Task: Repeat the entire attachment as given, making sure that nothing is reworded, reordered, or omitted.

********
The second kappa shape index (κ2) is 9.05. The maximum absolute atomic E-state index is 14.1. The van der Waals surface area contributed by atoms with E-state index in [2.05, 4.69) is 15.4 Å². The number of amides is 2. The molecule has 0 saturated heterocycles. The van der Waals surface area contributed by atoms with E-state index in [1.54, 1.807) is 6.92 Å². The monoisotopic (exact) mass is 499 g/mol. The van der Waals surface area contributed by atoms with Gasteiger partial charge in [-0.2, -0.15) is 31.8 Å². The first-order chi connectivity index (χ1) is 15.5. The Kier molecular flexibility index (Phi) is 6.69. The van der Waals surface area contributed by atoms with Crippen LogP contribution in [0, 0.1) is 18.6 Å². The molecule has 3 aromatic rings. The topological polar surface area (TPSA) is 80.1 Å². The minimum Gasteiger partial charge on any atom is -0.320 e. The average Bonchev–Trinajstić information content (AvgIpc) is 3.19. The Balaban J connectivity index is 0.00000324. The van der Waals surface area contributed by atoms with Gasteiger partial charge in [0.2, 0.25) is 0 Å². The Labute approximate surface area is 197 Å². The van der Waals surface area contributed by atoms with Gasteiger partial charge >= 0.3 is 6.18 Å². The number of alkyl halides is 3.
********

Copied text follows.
The second kappa shape index (κ2) is 9.05. The maximum absolute atomic E-state index is 14.1. The van der Waals surface area contributed by atoms with E-state index in [2.05, 4.69) is 15.4 Å². The number of amides is 2. The molecule has 0 saturated heterocycles. The van der Waals surface area contributed by atoms with E-state index in [1.54, 1.807) is 6.92 Å². The monoisotopic (exact) mass is 499 g/mol. The van der Waals surface area contributed by atoms with Gasteiger partial charge in [-0.2, -0.15) is 31.8 Å². The first-order chi connectivity index (χ1) is 15.5. The Kier molecular flexibility index (Phi) is 6.69. The van der Waals surface area contributed by atoms with Crippen LogP contribution in [0, 0.1) is 18.6 Å². The molecule has 3 aromatic rings. The topological polar surface area (TPSA) is 80.1 Å². The minimum Gasteiger partial charge on any atom is -0.320 e. The average Bonchev–Trinajstić information content (AvgIpc) is 3.19. The Balaban J connectivity index is 0.00000324. The van der Waals surface area contributed by atoms with Gasteiger partial charge in [0.2, 0.25) is 0 Å². The Labute approximate surface area is 197 Å². The van der Waals surface area contributed by atoms with Gasteiger partial charge >= 0.3 is 6.18 Å². The number of alkyl halides is 3.